Abstract

The X-1 well in a gas field in Trinidad was designed to be a high-rate gas producer from a 65° deviated well through the S1U, S1L and S2U sands at ∼9200 ft TVD. After a pre-drill sand prediction, the well was cased and perforated without sand control, but the perforations were oriented in the vertical plane (ie, topside and bottomside perfs) to limit sand production. Perforations were shot at 4 spf and 180º phasing, with ∼1,000 psi underbalance. The X-1 well produced up to ∼150 MMCFD, and was taken to depletion without any sand being produced. A production log showed that all three payzones were open. The well did not produce any water. A more thorough analysis has been made of the onset of sanding in the X-1 well, to understand the benefits of oriented perforations, and to benchmark the sand prediction against field observation. The method estimated sand strength from logs in the X-1 well. A correlation between log-predicted UCS and lab-measured thick-walled cylinder strength (TWC) in a neighboring well and adjacent sand provides the tie between log strength and actual strength measurements. The far-field stress was quantified using models and minifrac and fracpack data, and transformed to the local stresses around the perforations. The sanding potential of the well was then estimated by computing the critical bottomhole flowing pressure (CBHFP) for perforation shear-failure in the weakest zone, as a function of reservoir depletion. No sanding was predicted throughout the production history of X-1, ie, topside perfs are predicted to be stable for any drawdown and depletion to abandonment. The predictions reveal that topside perforations are superior (in terms of predicted sand stability) to phased perforated completions. The field observations of no sanding are consistent with (but do not prove) the model analysis for a 65º well with topside and bottomside perforations. However, the model suggests the perfs would have been unstable if they had been unoriented, phased perfs. The high-angle well in X-1, with oriented (topside) perfs, is suggested as a way to avoid sanding due to water influx or pressure shocks, simply because shear failure is not predicted. In the subject field, water influx appears to be a key to sand production.

In an adjacent well, X-2, also completed without sand control in the S2U sand, the well is deviated at 41º but perforations are normally phased. The horizontal perfs are predicted to fail in shear as soon as any drawdown is applied to the well. However, sanding is delayed past the prediction, and so the sanding prediction is conservative (although it may be accurate for shear failure of the perfs). The most likely explanation is that failed sand is held back by capillary cohesion due to connate water. Some other gas wells (both intermediate and deep) also demonstrate the shear-failure model can be conservative in predicting sand. In four HPHT wells, from other parts of the world, sanding is delayed substantially. In two of the wells, failed sand is held back by capillary cohesion. In the other two wells, the explanation given is arching effects acting to reduce the stresses. More work is required to understand the reasons for delayed sanding in gas wells.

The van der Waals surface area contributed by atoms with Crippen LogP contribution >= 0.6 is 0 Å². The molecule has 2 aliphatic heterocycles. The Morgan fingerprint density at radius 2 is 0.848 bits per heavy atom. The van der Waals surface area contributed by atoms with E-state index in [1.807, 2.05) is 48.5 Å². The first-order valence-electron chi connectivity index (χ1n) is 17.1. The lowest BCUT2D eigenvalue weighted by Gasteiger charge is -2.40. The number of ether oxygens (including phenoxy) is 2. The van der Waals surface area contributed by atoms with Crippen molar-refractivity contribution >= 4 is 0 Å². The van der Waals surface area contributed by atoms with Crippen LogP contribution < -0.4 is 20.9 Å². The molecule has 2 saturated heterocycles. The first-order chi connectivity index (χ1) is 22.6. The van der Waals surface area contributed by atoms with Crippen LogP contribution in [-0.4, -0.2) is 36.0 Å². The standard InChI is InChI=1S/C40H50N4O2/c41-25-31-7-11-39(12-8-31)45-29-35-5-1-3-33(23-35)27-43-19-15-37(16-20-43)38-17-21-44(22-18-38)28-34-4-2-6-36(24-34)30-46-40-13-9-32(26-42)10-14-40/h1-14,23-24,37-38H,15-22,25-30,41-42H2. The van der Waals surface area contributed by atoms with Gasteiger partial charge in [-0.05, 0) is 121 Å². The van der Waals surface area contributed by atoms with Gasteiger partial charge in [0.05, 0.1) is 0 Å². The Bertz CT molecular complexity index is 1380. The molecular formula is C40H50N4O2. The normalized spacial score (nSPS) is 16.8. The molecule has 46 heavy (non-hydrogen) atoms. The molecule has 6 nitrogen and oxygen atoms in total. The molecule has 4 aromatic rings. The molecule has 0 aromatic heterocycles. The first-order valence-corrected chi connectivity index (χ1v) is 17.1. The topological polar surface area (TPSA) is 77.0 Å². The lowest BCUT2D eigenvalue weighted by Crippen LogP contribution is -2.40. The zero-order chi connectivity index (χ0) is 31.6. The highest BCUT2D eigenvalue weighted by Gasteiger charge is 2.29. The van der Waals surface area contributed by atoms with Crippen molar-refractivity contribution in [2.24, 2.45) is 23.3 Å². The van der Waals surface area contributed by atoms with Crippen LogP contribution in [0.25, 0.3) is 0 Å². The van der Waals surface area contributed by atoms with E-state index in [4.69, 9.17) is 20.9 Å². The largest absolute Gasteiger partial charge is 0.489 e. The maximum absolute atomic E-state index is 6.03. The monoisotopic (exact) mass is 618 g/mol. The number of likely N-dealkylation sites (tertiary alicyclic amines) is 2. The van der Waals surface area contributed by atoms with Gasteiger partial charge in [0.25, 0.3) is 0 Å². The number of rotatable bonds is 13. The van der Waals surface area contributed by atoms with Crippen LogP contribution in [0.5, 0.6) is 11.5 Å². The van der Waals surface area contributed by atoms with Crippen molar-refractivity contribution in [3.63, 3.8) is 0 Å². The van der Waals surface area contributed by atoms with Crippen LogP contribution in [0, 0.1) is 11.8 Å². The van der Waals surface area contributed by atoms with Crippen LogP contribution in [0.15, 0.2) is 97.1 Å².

Introduction

The X-1 well in the subject field, Trinidad, is a gas well cased and perforated through the S1U, S1U, and S2U sands. Wells in the subject field produce mostly from S1, S2, and one other adjacent sand. The sands are weak in general: some wells in the field have sand control, while others do not. The X-1 well is oriented almost south at 169° azimuth, and deviated 65° from vertical at the S1 sands. The sands are located between 9709 and 10167 ft TVDss, measuring 11290 to 13566 ft along the wellbore. Water depth here is 230 ft. The perforations were oriented in the vertical plane (ie, topside and bottomside perfs) to limit sand production. Perforations were shot at 4 spf and 180º phasing, with ∼1,000 psi underbalance. Figure 1 shows that the X-1 well produced at a peak rate of ∼150 MMCFD, but then declined quicker than expected because the pressure compartment was smaller than expected. The well was taken to depletion without any sand being produced, as monitored by an acoustic detector (except for normal noise after shutins). A production log showed that all three payzones were open. The well did not produce any water until very late in its producing life.

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